Google caught promoting adverts for ‘extremely dangerous’ fake cancer cure black salve

Google is caught promoting adverts for ‘extremely dangerous’ unproven ‘cancer cure’ black salve which burns through skin and flesh

  • The search engine boosted adverts for the unproven controversial remedy
  • Experts warn black salve causes permanent tissue damage and doesn’t work
  • It may also put people off genuine medical treatment, risking their health   

Google has been accused of promoting an unproven cancer cure which can burn through people’s skin.

Adverts for black salve, an ‘extremely dangerous’ paste which is applied to the skin, appeared in the sponsored section of the search engine.

Touted as a treatment for warts, skin tags and even skin cancers, the controversial remedy works by burning through the flesh.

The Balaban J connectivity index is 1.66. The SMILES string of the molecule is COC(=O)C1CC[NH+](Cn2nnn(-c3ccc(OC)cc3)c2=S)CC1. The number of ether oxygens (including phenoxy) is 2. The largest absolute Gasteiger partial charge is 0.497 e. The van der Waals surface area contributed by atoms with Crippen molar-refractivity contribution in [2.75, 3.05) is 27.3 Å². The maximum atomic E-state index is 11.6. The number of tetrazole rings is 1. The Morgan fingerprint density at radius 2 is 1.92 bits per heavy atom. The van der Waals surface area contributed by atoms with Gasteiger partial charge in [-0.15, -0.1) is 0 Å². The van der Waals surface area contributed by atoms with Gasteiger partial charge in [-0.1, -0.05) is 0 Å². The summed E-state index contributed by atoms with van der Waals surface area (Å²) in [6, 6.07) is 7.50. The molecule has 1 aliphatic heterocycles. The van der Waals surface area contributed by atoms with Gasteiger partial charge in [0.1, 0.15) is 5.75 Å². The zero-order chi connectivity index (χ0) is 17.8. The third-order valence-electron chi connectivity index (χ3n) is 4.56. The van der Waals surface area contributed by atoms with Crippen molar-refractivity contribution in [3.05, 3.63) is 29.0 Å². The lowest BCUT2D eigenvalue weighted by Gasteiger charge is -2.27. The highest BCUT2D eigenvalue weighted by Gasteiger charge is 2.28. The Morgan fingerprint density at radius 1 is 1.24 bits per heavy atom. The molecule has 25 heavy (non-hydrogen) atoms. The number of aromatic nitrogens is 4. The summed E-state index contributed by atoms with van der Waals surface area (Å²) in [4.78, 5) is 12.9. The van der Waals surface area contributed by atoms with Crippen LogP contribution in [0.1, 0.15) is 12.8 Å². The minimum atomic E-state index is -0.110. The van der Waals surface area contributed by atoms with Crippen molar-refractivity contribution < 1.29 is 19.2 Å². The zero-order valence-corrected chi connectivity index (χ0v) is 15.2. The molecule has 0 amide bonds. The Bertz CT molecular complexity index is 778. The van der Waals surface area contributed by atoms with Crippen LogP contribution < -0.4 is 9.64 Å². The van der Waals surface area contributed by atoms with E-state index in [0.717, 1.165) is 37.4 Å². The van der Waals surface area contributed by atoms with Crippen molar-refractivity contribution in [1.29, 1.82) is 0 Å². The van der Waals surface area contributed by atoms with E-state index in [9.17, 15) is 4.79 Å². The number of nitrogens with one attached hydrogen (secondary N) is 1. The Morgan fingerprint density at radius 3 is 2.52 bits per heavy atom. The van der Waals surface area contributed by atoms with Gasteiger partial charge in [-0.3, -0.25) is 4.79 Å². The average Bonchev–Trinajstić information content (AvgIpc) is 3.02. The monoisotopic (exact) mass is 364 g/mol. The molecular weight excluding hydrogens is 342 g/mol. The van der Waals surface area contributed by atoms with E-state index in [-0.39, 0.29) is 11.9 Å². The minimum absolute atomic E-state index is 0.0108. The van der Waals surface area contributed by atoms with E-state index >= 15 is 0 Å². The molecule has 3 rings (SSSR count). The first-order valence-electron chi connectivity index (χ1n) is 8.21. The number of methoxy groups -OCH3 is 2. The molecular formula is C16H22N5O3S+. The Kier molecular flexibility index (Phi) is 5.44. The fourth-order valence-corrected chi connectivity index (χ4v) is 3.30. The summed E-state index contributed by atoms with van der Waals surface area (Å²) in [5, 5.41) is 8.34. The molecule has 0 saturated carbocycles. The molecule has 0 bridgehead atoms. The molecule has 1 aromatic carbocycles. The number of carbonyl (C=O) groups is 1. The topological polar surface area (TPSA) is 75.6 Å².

It can leave customers mutilated, with permanent scars and patients may potentially avoid effective medicines in favour of the treatment.

Health authorities in the US and Australia have warned people not to use the risky treatment, and the US banned its sale as a cancer cure, but it is still available online. 

Kelly, who appeared on E! reality TV show botched, was left with a destroyed nose after she used black salve to try and cure a basal cell skin cancer. After doctors failed to transfer skin from her forehead for the repair (left), she had to have reconstructive plastic surgery

One advert promoted by Google showed black salve on sale for £13, and the company selling it claimed it could cure haemorrhoids and cancer.

It claimed the product was a ‘natural antiseptic’, The Times reported.

Another, selling the black salve for £30, claimed the paste has ‘been long known’ to remove skin problems such as skin tags, warts, boils and moles.

The active ingredient in black salve is a plant called bloodroot, which has a corrosive effect on human tissue, meaning it burns it away.

While patients may want warts and boils burned off, the product will also eat through healthy skin and cause permanent damage.